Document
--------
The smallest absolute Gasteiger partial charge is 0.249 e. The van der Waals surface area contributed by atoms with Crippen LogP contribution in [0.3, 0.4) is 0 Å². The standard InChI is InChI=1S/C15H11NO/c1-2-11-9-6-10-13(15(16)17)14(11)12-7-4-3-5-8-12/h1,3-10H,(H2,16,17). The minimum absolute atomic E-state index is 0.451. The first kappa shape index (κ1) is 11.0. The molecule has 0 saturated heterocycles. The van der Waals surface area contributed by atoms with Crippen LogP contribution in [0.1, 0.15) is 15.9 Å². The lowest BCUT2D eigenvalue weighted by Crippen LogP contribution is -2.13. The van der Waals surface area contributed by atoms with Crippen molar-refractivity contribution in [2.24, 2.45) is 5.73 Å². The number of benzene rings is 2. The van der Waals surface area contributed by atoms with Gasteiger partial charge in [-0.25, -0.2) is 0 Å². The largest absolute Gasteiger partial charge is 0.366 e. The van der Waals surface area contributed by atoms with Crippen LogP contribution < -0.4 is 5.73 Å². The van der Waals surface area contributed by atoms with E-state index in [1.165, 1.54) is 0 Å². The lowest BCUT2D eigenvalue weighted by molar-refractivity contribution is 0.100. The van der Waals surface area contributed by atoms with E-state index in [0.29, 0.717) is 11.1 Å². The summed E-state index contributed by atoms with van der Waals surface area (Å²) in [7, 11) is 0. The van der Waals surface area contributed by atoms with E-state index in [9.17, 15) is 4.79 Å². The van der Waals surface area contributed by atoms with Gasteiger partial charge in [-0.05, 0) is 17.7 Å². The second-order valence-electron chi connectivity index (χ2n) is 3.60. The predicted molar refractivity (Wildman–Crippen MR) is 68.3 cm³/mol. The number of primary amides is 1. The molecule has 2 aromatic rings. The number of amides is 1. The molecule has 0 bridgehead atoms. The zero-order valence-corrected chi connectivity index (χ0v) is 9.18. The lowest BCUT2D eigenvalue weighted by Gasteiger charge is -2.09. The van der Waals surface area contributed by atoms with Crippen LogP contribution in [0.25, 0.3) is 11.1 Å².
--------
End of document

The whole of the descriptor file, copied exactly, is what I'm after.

The smallest absolute Gasteiger partial charge is 0.249 e. The van der Waals surface area contributed by atoms with Crippen LogP contribution in [0.3, 0.4) is 0 Å². The standard InChI is InChI=1S/C15H11NO/c1-2-11-9-6-10-13(15(16)17)14(11)12-7-4-3-5-8-12/h1,3-10H,(H2,16,17). The minimum absolute atomic E-state index is 0.451. The first kappa shape index (κ1) is 11.0. The molecule has 0 saturated heterocycles. The van der Waals surface area contributed by atoms with Crippen LogP contribution in [0.1, 0.15) is 15.9 Å². The lowest BCUT2D eigenvalue weighted by Crippen LogP contribution is -2.13. The van der Waals surface area contributed by atoms with Crippen molar-refractivity contribution in [2.24, 2.45) is 5.73 Å². The number of benzene rings is 2. The van der Waals surface area contributed by atoms with Gasteiger partial charge in [-0.25, -0.2) is 0 Å². The largest absolute Gasteiger partial charge is 0.366 e. The van der Waals surface area contributed by atoms with Crippen LogP contribution < -0.4 is 5.73 Å². The van der Waals surface area contributed by atoms with E-state index in [1.165, 1.54) is 0 Å². The lowest BCUT2D eigenvalue weighted by molar-refractivity contribution is 0.100. The van der Waals surface area contributed by atoms with E-state index in [0.29, 0.717) is 11.1 Å². The summed E-state index contributed by atoms with van der Waals surface area (Å²) in [7, 11) is 0. The van der Waals surface area contributed by atoms with E-state index in [9.17, 15) is 4.79 Å². The van der Waals surface area contributed by atoms with Gasteiger partial charge in [-0.05, 0) is 17.7 Å². The second-order valence-electron chi connectivity index (χ2n) is 3.60. The predicted molar refractivity (Wildman–Crippen MR) is 68.3 cm³/mol. The number of primary amides is 1. The molecule has 2 aromatic rings. The number of amides is 1. The molecule has 0 bridgehead atoms. The zero-order valence-corrected chi connectivity index (χ0v) is 9.18. The lowest BCUT2D eigenvalue weighted by Gasteiger charge is -2.09. The van der Waals surface area contributed by atoms with Crippen LogP contribution in [0.25, 0.3) is 11.1 Å².